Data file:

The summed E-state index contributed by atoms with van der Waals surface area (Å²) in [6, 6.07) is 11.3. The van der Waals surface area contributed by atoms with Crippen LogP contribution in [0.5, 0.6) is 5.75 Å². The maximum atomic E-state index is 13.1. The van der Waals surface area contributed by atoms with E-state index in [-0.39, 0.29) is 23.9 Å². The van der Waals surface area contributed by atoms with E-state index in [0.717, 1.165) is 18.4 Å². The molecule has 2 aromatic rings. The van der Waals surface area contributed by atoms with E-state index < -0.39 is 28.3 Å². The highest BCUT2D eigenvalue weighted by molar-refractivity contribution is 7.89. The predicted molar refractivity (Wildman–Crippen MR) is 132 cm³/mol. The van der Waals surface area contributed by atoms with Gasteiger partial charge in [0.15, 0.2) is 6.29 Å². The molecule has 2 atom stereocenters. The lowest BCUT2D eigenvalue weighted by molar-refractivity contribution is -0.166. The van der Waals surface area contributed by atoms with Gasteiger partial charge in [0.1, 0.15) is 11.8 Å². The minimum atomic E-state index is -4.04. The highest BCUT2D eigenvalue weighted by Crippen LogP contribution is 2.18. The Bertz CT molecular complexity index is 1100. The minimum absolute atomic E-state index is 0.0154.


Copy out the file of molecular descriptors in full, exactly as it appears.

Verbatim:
The summed E-state index contributed by atoms with van der Waals surface area (Å²) in [6, 6.07) is 11.3. The van der Waals surface area contributed by atoms with Crippen LogP contribution in [0.5, 0.6) is 5.75 Å². The maximum atomic E-state index is 13.1. The van der Waals surface area contributed by atoms with E-state index in [-0.39, 0.29) is 23.9 Å². The van der Waals surface area contributed by atoms with E-state index in [0.717, 1.165) is 18.4 Å². The molecule has 2 aromatic rings. The van der Waals surface area contributed by atoms with E-state index < -0.39 is 28.3 Å². The highest BCUT2D eigenvalue weighted by molar-refractivity contribution is 7.89. The predicted molar refractivity (Wildman–Crippen MR) is 132 cm³/mol. The van der Waals surface area contributed by atoms with Gasteiger partial charge in [0.15, 0.2) is 6.29 Å². The molecule has 2 atom stereocenters. The lowest BCUT2D eigenvalue weighted by molar-refractivity contribution is -0.166. The van der Waals surface area contributed by atoms with Gasteiger partial charge in [0.1, 0.15) is 11.8 Å². The minimum atomic E-state index is -4.04. The highest BCUT2D eigenvalue weighted by Crippen LogP contribution is 2.18. The Bertz CT molecular complexity index is 1100. The minimum absolute atomic E-state index is 0.0154.